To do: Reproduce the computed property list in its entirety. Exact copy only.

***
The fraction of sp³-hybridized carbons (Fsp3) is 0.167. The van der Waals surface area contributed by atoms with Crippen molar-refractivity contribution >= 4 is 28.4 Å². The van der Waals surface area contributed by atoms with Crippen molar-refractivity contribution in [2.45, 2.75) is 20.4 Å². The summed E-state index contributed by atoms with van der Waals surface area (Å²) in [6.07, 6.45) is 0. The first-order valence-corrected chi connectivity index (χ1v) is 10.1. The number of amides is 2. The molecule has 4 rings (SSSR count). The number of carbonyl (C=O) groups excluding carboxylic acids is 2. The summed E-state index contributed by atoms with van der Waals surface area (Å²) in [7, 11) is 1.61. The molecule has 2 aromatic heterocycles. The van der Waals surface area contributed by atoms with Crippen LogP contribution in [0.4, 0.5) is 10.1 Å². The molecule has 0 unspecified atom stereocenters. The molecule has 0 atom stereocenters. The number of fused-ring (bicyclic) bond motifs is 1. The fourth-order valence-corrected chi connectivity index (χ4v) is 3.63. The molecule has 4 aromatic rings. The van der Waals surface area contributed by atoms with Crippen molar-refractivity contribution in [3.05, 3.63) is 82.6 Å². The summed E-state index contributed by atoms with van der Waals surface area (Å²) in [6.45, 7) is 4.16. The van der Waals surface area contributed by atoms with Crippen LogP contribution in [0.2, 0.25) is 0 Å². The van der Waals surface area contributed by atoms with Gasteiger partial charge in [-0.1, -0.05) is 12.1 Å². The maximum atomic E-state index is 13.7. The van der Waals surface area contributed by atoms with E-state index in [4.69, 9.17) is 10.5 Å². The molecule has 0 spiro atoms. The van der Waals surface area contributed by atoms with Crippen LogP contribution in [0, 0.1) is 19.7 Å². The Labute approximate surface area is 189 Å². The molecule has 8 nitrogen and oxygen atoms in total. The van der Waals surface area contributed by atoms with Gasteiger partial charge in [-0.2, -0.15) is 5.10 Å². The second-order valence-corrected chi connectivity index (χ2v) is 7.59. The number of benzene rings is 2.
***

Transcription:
The fraction of sp³-hybridized carbons (Fsp3) is 0.167. The van der Waals surface area contributed by atoms with Crippen molar-refractivity contribution >= 4 is 28.4 Å². The van der Waals surface area contributed by atoms with Crippen molar-refractivity contribution in [2.45, 2.75) is 20.4 Å². The summed E-state index contributed by atoms with van der Waals surface area (Å²) in [6.07, 6.45) is 0. The first-order valence-corrected chi connectivity index (χ1v) is 10.1. The number of amides is 2. The molecule has 4 rings (SSSR count). The number of carbonyl (C=O) groups excluding carboxylic acids is 2. The summed E-state index contributed by atoms with van der Waals surface area (Å²) in [7, 11) is 1.61. The molecule has 2 aromatic heterocycles. The van der Waals surface area contributed by atoms with Crippen LogP contribution in [0.4, 0.5) is 10.1 Å². The molecule has 0 unspecified atom stereocenters. The molecule has 0 atom stereocenters. The number of fused-ring (bicyclic) bond motifs is 1. The fourth-order valence-corrected chi connectivity index (χ4v) is 3.63. The molecule has 4 aromatic rings. The van der Waals surface area contributed by atoms with Crippen molar-refractivity contribution in [3.05, 3.63) is 82.6 Å². The summed E-state index contributed by atoms with van der Waals surface area (Å²) in [6.45, 7) is 4.16. The van der Waals surface area contributed by atoms with Crippen LogP contribution in [0.2, 0.25) is 0 Å². The van der Waals surface area contributed by atoms with Gasteiger partial charge in [-0.1, -0.05) is 12.1 Å². The maximum atomic E-state index is 13.7. The van der Waals surface area contributed by atoms with E-state index in [4.69, 9.17) is 10.5 Å². The molecule has 0 spiro atoms. The van der Waals surface area contributed by atoms with Crippen LogP contribution in [0, 0.1) is 19.7 Å². The Labute approximate surface area is 189 Å². The molecule has 8 nitrogen and oxygen atoms in total. The van der Waals surface area contributed by atoms with Gasteiger partial charge in [-0.2, -0.15) is 5.10 Å². The second-order valence-corrected chi connectivity index (χ2v) is 7.59. The number of benzene rings is 2.